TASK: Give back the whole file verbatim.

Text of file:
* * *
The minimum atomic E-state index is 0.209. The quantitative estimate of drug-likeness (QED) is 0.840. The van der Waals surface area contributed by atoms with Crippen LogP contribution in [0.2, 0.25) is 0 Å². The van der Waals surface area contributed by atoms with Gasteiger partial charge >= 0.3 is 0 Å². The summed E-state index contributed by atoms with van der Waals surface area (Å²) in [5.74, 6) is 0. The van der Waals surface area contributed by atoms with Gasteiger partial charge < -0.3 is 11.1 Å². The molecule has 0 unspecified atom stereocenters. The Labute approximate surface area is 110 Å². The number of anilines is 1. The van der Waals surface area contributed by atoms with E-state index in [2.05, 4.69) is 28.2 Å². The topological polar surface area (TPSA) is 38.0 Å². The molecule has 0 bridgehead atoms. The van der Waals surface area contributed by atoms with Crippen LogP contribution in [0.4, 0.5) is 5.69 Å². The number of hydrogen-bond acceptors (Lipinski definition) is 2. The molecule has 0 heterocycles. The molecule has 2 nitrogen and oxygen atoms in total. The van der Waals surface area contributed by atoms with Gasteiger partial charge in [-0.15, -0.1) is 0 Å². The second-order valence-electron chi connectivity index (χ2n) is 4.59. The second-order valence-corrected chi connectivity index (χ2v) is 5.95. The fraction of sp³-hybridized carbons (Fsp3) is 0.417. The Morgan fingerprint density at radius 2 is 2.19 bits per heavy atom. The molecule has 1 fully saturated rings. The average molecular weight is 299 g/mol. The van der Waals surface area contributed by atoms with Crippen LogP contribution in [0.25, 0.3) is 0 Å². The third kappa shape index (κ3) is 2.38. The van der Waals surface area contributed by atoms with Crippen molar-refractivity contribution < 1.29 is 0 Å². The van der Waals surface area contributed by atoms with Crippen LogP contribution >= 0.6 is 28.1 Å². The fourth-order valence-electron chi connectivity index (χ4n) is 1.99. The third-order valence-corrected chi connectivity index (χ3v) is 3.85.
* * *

The minimum atomic E-state index is 0.209. The quantitative estimate of drug-likeness (QED) is 0.840. The van der Waals surface area contributed by atoms with Crippen LogP contribution in [0.2, 0.25) is 0 Å². The van der Waals surface area contributed by atoms with Gasteiger partial charge >= 0.3 is 0 Å². The summed E-state index contributed by atoms with van der Waals surface area (Å²) in [5.74, 6) is 0. The van der Waals surface area contributed by atoms with Gasteiger partial charge < -0.3 is 11.1 Å². The molecule has 0 unspecified atom stereocenters. The Labute approximate surface area is 110 Å². The number of anilines is 1. The van der Waals surface area contributed by atoms with E-state index in [2.05, 4.69) is 28.2 Å². The topological polar surface area (TPSA) is 38.0 Å². The molecule has 0 bridgehead atoms. The van der Waals surface area contributed by atoms with Crippen LogP contribution in [0.4, 0.5) is 5.69 Å². The number of hydrogen-bond acceptors (Lipinski definition) is 2. The molecule has 0 heterocycles. The molecule has 2 nitrogen and oxygen atoms in total. The van der Waals surface area contributed by atoms with Gasteiger partial charge in [-0.15, -0.1) is 0 Å². The second-order valence-electron chi connectivity index (χ2n) is 4.59. The second-order valence-corrected chi connectivity index (χ2v) is 5.95. The fraction of sp³-hybridized carbons (Fsp3) is 0.417. The Morgan fingerprint density at radius 2 is 2.19 bits per heavy atom. The molecule has 1 fully saturated rings. The average molecular weight is 299 g/mol. The van der Waals surface area contributed by atoms with Crippen LogP contribution in [0.25, 0.3) is 0 Å². The third kappa shape index (κ3) is 2.38. The van der Waals surface area contributed by atoms with Crippen molar-refractivity contribution < 1.29 is 0 Å². The van der Waals surface area contributed by atoms with Crippen LogP contribution >= 0.6 is 28.1 Å². The fourth-order valence-electron chi connectivity index (χ4n) is 1.99. The third-order valence-corrected chi connectivity index (χ3v) is 3.85.